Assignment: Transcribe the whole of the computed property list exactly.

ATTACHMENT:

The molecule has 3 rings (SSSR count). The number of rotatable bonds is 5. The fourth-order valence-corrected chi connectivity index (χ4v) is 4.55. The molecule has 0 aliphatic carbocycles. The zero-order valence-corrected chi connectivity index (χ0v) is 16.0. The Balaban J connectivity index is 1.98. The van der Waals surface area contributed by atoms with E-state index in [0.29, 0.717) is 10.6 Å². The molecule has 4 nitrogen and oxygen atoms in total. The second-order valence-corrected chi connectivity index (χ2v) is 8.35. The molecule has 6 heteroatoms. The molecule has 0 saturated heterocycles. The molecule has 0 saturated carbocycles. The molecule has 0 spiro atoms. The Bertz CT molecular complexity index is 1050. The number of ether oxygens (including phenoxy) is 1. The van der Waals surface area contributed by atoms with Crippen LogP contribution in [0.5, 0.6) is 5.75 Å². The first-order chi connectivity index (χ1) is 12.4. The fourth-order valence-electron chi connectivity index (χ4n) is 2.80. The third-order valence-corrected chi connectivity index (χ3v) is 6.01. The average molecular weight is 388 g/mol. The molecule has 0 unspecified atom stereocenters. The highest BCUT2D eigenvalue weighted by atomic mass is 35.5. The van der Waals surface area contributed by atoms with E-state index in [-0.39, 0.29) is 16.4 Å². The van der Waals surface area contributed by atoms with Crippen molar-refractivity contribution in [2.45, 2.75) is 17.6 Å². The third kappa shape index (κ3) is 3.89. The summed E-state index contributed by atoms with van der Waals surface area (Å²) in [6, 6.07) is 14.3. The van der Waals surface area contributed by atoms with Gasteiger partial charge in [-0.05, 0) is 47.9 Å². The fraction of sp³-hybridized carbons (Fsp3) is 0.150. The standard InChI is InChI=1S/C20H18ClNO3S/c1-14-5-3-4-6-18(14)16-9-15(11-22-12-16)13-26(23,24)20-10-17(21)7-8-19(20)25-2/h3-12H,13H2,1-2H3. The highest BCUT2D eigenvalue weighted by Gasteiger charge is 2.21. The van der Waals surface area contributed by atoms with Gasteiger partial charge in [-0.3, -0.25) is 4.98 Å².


The molecule has 3 rings (SSSR count). The number of rotatable bonds is 5. The fourth-order valence-corrected chi connectivity index (χ4v) is 4.55. The molecule has 0 aliphatic carbocycles. The zero-order valence-corrected chi connectivity index (χ0v) is 16.0. The Balaban J connectivity index is 1.98. The van der Waals surface area contributed by atoms with E-state index in [0.29, 0.717) is 10.6 Å². The molecule has 4 nitrogen and oxygen atoms in total. The second-order valence-corrected chi connectivity index (χ2v) is 8.35. The molecule has 6 heteroatoms. The molecule has 0 saturated heterocycles. The molecule has 0 saturated carbocycles. The molecule has 0 spiro atoms. The Bertz CT molecular complexity index is 1050. The number of ether oxygens (including phenoxy) is 1. The van der Waals surface area contributed by atoms with Crippen LogP contribution in [0.5, 0.6) is 5.75 Å². The first-order chi connectivity index (χ1) is 12.4. The fourth-order valence-electron chi connectivity index (χ4n) is 2.80. The third-order valence-corrected chi connectivity index (χ3v) is 6.01. The average molecular weight is 388 g/mol. The molecule has 0 unspecified atom stereocenters. The highest BCUT2D eigenvalue weighted by atomic mass is 35.5. The van der Waals surface area contributed by atoms with E-state index in [-0.39, 0.29) is 16.4 Å². The van der Waals surface area contributed by atoms with Crippen molar-refractivity contribution in [2.45, 2.75) is 17.6 Å². The third kappa shape index (κ3) is 3.89. The summed E-state index contributed by atoms with van der Waals surface area (Å²) in [6, 6.07) is 14.3. The van der Waals surface area contributed by atoms with Gasteiger partial charge in [-0.05, 0) is 47.9 Å². The fraction of sp³-hybridized carbons (Fsp3) is 0.150. The standard InChI is InChI=1S/C20H18ClNO3S/c1-14-5-3-4-6-18(14)16-9-15(11-22-12-16)13-26(23,24)20-10-17(21)7-8-19(20)25-2/h3-12H,13H2,1-2H3. The highest BCUT2D eigenvalue weighted by Gasteiger charge is 2.21. The van der Waals surface area contributed by atoms with Gasteiger partial charge in [-0.3, -0.25) is 4.98 Å².